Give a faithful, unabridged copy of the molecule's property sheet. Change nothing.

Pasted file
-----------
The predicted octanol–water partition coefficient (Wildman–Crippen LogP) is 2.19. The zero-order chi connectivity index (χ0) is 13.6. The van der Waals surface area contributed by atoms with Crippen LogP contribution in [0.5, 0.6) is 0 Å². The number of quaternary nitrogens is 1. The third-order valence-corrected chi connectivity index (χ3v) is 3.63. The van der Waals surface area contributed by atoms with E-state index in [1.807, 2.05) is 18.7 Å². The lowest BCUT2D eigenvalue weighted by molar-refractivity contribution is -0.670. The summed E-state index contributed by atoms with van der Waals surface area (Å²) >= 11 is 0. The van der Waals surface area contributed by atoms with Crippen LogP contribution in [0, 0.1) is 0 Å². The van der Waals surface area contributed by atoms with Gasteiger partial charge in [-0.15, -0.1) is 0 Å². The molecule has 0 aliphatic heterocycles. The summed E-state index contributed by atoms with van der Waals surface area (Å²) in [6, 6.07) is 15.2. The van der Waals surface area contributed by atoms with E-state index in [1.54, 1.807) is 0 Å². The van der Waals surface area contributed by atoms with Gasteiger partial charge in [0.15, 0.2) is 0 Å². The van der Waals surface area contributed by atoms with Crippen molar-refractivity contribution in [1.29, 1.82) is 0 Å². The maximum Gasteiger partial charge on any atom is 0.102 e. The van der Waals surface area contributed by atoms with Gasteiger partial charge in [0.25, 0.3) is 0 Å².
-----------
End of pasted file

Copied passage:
The predicted octanol–water partition coefficient (Wildman–Crippen LogP) is 2.19. The zero-order chi connectivity index (χ0) is 13.6. The van der Waals surface area contributed by atoms with Crippen LogP contribution in [0.5, 0.6) is 0 Å². The number of quaternary nitrogens is 1. The third-order valence-corrected chi connectivity index (χ3v) is 3.63. The van der Waals surface area contributed by atoms with E-state index in [1.807, 2.05) is 18.7 Å². The lowest BCUT2D eigenvalue weighted by molar-refractivity contribution is -0.670. The summed E-state index contributed by atoms with van der Waals surface area (Å²) >= 11 is 0. The van der Waals surface area contributed by atoms with Crippen LogP contribution in [0, 0.1) is 0 Å². The van der Waals surface area contributed by atoms with Gasteiger partial charge in [-0.15, -0.1) is 0 Å². The molecule has 0 aliphatic heterocycles. The summed E-state index contributed by atoms with van der Waals surface area (Å²) in [6, 6.07) is 15.2. The van der Waals surface area contributed by atoms with E-state index in [1.54, 1.807) is 0 Å². The van der Waals surface area contributed by atoms with Gasteiger partial charge in [0.15, 0.2) is 0 Å². The van der Waals surface area contributed by atoms with Crippen molar-refractivity contribution in [1.29, 1.82) is 0 Å². The maximum Gasteiger partial charge on any atom is 0.102 e. The van der Waals surface area contributed by atoms with Gasteiger partial charge in [0.25, 0.3) is 0 Å².